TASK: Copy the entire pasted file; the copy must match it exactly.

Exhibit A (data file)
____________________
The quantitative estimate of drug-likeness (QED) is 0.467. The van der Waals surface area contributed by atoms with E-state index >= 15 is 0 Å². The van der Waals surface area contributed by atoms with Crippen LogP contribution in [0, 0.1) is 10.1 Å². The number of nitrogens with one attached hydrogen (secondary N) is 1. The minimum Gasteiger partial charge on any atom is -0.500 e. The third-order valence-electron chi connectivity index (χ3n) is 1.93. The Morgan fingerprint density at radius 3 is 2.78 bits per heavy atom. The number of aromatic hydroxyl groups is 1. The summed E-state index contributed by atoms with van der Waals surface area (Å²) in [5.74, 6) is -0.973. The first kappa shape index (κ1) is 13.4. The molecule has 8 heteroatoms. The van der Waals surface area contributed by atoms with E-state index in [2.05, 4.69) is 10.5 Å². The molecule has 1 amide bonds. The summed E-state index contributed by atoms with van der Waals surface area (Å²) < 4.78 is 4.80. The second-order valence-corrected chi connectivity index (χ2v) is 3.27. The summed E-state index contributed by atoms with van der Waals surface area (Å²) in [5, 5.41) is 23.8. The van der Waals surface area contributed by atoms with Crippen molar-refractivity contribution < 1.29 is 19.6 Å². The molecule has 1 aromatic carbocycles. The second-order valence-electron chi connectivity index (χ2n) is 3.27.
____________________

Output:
The quantitative estimate of drug-likeness (QED) is 0.467. The van der Waals surface area contributed by atoms with E-state index >= 15 is 0 Å². The van der Waals surface area contributed by atoms with Crippen LogP contribution in [0, 0.1) is 10.1 Å². The number of nitrogens with one attached hydrogen (secondary N) is 1. The minimum Gasteiger partial charge on any atom is -0.500 e. The third-order valence-electron chi connectivity index (χ3n) is 1.93. The Morgan fingerprint density at radius 3 is 2.78 bits per heavy atom. The number of aromatic hydroxyl groups is 1. The summed E-state index contributed by atoms with van der Waals surface area (Å²) in [5.74, 6) is -0.973. The first kappa shape index (κ1) is 13.4. The molecule has 8 heteroatoms. The van der Waals surface area contributed by atoms with E-state index in [2.05, 4.69) is 10.5 Å². The molecule has 1 amide bonds. The summed E-state index contributed by atoms with van der Waals surface area (Å²) < 4.78 is 4.80. The second-order valence-corrected chi connectivity index (χ2v) is 3.27. The summed E-state index contributed by atoms with van der Waals surface area (Å²) in [5, 5.41) is 23.8. The van der Waals surface area contributed by atoms with Crippen molar-refractivity contribution < 1.29 is 19.6 Å². The molecule has 1 aromatic carbocycles. The second-order valence-electron chi connectivity index (χ2n) is 3.27.